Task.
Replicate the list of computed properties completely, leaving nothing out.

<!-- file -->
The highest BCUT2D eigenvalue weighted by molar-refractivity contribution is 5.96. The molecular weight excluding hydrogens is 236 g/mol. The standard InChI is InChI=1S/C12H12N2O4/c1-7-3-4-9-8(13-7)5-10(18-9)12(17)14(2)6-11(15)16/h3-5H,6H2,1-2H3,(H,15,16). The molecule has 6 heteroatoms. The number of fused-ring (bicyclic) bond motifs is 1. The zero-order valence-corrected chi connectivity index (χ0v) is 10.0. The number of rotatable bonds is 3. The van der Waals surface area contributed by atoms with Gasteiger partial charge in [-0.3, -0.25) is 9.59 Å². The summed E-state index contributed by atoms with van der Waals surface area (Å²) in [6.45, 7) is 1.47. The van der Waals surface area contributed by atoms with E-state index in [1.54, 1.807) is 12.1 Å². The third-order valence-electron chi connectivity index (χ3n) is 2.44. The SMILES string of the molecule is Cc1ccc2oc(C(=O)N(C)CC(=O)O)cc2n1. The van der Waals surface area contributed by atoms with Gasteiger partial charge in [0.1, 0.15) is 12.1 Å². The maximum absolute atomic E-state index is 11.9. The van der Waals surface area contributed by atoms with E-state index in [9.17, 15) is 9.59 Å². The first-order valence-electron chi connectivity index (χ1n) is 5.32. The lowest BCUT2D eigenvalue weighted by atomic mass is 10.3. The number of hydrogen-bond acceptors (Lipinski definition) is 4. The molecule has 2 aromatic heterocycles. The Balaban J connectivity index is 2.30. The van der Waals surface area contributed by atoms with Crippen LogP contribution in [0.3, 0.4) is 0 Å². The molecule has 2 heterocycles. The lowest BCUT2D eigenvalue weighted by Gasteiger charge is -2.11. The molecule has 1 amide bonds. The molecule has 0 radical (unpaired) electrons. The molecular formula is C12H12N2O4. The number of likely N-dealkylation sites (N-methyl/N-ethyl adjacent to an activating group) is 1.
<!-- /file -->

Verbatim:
The highest BCUT2D eigenvalue weighted by molar-refractivity contribution is 5.96. The molecular weight excluding hydrogens is 236 g/mol. The standard InChI is InChI=1S/C12H12N2O4/c1-7-3-4-9-8(13-7)5-10(18-9)12(17)14(2)6-11(15)16/h3-5H,6H2,1-2H3,(H,15,16). The molecule has 6 heteroatoms. The number of fused-ring (bicyclic) bond motifs is 1. The zero-order valence-corrected chi connectivity index (χ0v) is 10.0. The number of rotatable bonds is 3. The van der Waals surface area contributed by atoms with Gasteiger partial charge in [-0.3, -0.25) is 9.59 Å². The summed E-state index contributed by atoms with van der Waals surface area (Å²) in [6.45, 7) is 1.47. The van der Waals surface area contributed by atoms with E-state index in [1.54, 1.807) is 12.1 Å². The third-order valence-electron chi connectivity index (χ3n) is 2.44. The SMILES string of the molecule is Cc1ccc2oc(C(=O)N(C)CC(=O)O)cc2n1. The van der Waals surface area contributed by atoms with Gasteiger partial charge in [0.1, 0.15) is 12.1 Å². The maximum absolute atomic E-state index is 11.9. The van der Waals surface area contributed by atoms with E-state index in [9.17, 15) is 9.59 Å². The first-order valence-electron chi connectivity index (χ1n) is 5.32. The lowest BCUT2D eigenvalue weighted by atomic mass is 10.3. The number of hydrogen-bond acceptors (Lipinski definition) is 4. The molecule has 2 aromatic heterocycles. The Balaban J connectivity index is 2.30. The van der Waals surface area contributed by atoms with Crippen LogP contribution in [0.3, 0.4) is 0 Å². The molecule has 2 heterocycles. The lowest BCUT2D eigenvalue weighted by Gasteiger charge is -2.11. The molecule has 1 amide bonds. The molecule has 0 radical (unpaired) electrons. The molecular formula is C12H12N2O4. The number of likely N-dealkylation sites (N-methyl/N-ethyl adjacent to an activating group) is 1.